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The Catholic Church and the Jewish PeopleRecent Reflections from Rome$
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Philip A Cunningham, Norbert J. Hofmann, and Joseph Sievers

Print publication date: 2007

Print ISBN-13: 9780823228058

Published to Fordham Scholarship Online: March 2011

DOI: 10.5422/fso/9780823228058.001.0001

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6. The Shoah as a Shadow upon and a Stimulus to Jewish-Christian Dialogue

6. The Shoah as a Shadow upon and a Stimulus to Jewish-Christian Dialogue

Chapter:
(p.54) 6. The Shoah as a Shadow upon and a Stimulus to Jewish-Christian Dialogue
Source:
The Catholic Church and the Jewish People
Author(s):

Massimo Giuliani

Publisher:
Fordham University Press
DOI:10.5422/fso/9780823228058.003.0006

It is not an exaggeration to claim that the Shoah, or Holocaust, inasmuch as it represents the climax of a long history of anti-Judaism and antisemitism of Christian Europe, constitutes the most painful issue and the most unsettling problem among those Jews and those Christians who are involved in a serious and sincere interreligious dialogue. Christians can and must listen to the critique of Christianity that some important thinkers of contemporary Judaism have developed in light of the tragedy of the Shoah. The Shoah was the climax of a long history of anti-Judaism and it is perhaps necessary to stop and reflect upon the religious significance of that attempt of total extermination of the Jewish people. Religious authorities, and especially the pastoral and theological leadership of the churches, must ensure that a new awareness is developed of the deep link between Jews and Christians in the wake of that terrible attempt to cut forever, at the root, the plant of Israel.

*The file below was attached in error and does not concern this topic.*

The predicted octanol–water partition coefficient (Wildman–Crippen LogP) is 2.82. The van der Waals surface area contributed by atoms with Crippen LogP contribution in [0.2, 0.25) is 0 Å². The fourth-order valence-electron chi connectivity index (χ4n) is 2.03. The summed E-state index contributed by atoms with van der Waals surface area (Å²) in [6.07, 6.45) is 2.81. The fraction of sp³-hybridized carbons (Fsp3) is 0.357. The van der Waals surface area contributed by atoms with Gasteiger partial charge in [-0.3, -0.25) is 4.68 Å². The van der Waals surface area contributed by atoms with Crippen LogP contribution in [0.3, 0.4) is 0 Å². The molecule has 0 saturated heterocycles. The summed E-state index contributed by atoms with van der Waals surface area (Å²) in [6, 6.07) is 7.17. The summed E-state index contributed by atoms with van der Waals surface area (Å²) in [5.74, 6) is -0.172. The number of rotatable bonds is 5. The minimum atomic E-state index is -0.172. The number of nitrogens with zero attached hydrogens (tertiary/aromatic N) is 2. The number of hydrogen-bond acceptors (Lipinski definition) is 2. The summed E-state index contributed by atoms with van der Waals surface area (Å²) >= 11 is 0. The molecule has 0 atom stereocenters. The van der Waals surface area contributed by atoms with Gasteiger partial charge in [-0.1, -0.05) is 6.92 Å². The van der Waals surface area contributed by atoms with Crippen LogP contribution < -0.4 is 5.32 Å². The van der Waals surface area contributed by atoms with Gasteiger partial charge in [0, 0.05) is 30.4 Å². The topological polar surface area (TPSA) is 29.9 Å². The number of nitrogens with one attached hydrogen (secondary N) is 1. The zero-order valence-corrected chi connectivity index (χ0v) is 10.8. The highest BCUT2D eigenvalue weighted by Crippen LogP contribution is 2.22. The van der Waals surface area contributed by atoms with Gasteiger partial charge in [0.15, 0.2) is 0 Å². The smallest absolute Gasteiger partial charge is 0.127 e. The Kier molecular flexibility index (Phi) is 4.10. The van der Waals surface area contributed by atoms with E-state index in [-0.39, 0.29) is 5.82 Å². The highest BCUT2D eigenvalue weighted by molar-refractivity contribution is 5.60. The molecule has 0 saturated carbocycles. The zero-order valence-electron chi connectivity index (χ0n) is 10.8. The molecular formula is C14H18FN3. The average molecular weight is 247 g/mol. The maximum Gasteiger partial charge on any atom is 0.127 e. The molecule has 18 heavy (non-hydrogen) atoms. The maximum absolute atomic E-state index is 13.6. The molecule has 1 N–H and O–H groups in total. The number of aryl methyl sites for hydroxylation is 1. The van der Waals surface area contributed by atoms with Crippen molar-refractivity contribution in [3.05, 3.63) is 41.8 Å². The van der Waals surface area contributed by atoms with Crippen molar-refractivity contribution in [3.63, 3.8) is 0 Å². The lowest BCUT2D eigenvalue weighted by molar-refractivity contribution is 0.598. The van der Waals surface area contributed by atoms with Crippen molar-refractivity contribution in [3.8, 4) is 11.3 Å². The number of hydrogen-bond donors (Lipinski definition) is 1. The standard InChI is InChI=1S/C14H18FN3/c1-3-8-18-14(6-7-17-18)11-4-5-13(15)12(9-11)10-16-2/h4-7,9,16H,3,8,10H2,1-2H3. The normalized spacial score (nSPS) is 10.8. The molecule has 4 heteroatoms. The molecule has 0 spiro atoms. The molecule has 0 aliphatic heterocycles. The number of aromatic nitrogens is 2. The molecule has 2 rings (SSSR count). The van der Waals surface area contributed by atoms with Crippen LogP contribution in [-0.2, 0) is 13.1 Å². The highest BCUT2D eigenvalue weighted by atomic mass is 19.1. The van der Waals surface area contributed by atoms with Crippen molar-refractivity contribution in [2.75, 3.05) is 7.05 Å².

Keywords:   Shoah, Holocaust, Jews, Christians, dialogue, antisemitism, Christianity, Judaism, Israel

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